Liberals are again invoking the legacy of the late Jim Flaherty to criticize the Harper government, this time over its treatment of veterans.
For weeks now, Grits and New Democrats have been calling for Veterans Affairs Minister Julian Fantino to resign or be fired by Prime Minister Stephen Harper in light of a number of controversies in his department.
First, it was revealed Veterans Affairs did not spend more than $1.1 billion of its budget over the past seven years. The auditor general then reported vets with PTSD are kept waiting too long for help and, days later, The Globe and Mail revealed a much-trumpeted $200-million fund to help veterans deal with mental health issues will be spread out over 50 years, not five or six.
But on Monday, much of the focus in question period was on the discovery that some of the biggest job cuts at Veterans Affairs in recent years have been in the disability awards branch and that, as reported by The Chronicle Herald, department managers reaped lucrative bonuses for slashing costs.
Fantino repeatedly told both New Democrats and Liberals that he would make no apologies for "reducing the bureaucracy" at Veterans Affairs. And the minister made it clear he isn't planning on calling it quits.
Eventually, the Liberal veterans affairs critic Frank Valeriote tried a different tack: questioning Fantino's courage.
"There was once a minister willing to stand up to the prime minister but unfortunately Jim Flaherty is gone now," Valeriote said. "When will the minister of veterans affairs stop the prime minister from making these callous cuts and misleading veterans and Canadians?"
Fantino shot back that it was pretty hard to "dignify" that question.
"However, let me assure the honourable member that the decisions that were taken are always in consideration of doing the right thing for the right reasons on behalf of our veterans," Fantino said.
The minister added that his department is focused on "creating efficiencies" so that savings can be translated to front-line services for veterans and their families.
But Valeriote was not the only Liberal to reference Flaherty on Monday. In a blog slamming both the prime minister and Fantino over the veterans issues, deputy Liberal leader Ralph Goodale also lauded Flaherty for having the "courage to challenge Mr. Harper" on the issue of income splitting.
"Sadly, Julian Fantino is no Jim Flaherty," Goodale wrote. "The Vets Minister meekly does Mr. Harper's bidding with a 'bonus' system to reward managers in his department, not for better treatment, but for slashing services and staff."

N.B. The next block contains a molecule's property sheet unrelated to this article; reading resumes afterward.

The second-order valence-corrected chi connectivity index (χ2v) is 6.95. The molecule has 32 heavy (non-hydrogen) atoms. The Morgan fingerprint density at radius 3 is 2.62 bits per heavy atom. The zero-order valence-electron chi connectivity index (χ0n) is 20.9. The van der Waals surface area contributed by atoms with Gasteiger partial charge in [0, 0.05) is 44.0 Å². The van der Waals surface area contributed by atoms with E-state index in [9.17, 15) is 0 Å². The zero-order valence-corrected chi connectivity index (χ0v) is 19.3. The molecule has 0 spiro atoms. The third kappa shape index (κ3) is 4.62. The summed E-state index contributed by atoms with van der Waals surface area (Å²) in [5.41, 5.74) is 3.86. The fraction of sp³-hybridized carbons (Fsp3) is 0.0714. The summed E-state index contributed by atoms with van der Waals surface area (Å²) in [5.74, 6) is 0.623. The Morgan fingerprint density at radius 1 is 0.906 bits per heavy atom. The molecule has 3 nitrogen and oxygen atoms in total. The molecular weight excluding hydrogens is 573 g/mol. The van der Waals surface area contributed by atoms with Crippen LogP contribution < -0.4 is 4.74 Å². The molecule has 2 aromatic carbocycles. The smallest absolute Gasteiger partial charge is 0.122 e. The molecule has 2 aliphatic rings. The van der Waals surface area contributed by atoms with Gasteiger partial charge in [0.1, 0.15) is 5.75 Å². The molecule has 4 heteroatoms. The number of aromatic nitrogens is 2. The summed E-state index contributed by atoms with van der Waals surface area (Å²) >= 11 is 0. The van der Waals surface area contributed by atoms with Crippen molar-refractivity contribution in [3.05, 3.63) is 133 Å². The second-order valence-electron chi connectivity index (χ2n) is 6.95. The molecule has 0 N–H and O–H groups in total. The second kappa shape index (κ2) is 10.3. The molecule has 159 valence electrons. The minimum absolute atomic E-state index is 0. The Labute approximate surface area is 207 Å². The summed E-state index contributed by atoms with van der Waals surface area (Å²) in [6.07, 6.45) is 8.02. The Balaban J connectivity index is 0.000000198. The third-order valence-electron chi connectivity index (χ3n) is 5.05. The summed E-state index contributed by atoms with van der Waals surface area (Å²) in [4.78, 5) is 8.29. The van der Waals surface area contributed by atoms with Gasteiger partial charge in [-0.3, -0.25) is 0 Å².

Several Liberal MPs brought up Flaherty's name in question period this fall while condemning the Tories' income-splitting plan, which Grits and New Democrats maintain will only benefit 15 per cent of Canadian households.
Flaherty publicly questioned the merits of income splitting last February. He resigned as finance minister last March and died a month later.
Yet, at least one top Tory suggested Liberals were crossing the line by bringing up their late colleague, particularly while a byelection was underway to find his successor. Conservatives held on to Flaherty's old riding of Whitby-Oshawa last month, despite a strong push from the Liberals.
On the day of the vote, Goodale rose in question period to say Flaherty raised taxes and chopped services for veterans. He also said Flaherty warned income splitting was costly and unfair.
After question period, Foreign Affairs Minister John Baird — who also served with Flaherty for years in the Ontario legislature — rose on a point of order to say Goodale should be "ashamed of himself."
"On the very day that the late Jim Flaherty’s friends, neighbours, constituents, and community are going to the polls to elect a successor, I think Canadians deserve better than the cheap shot we saw from the member for Wascana," Baird said.
With files from The Canadian Press
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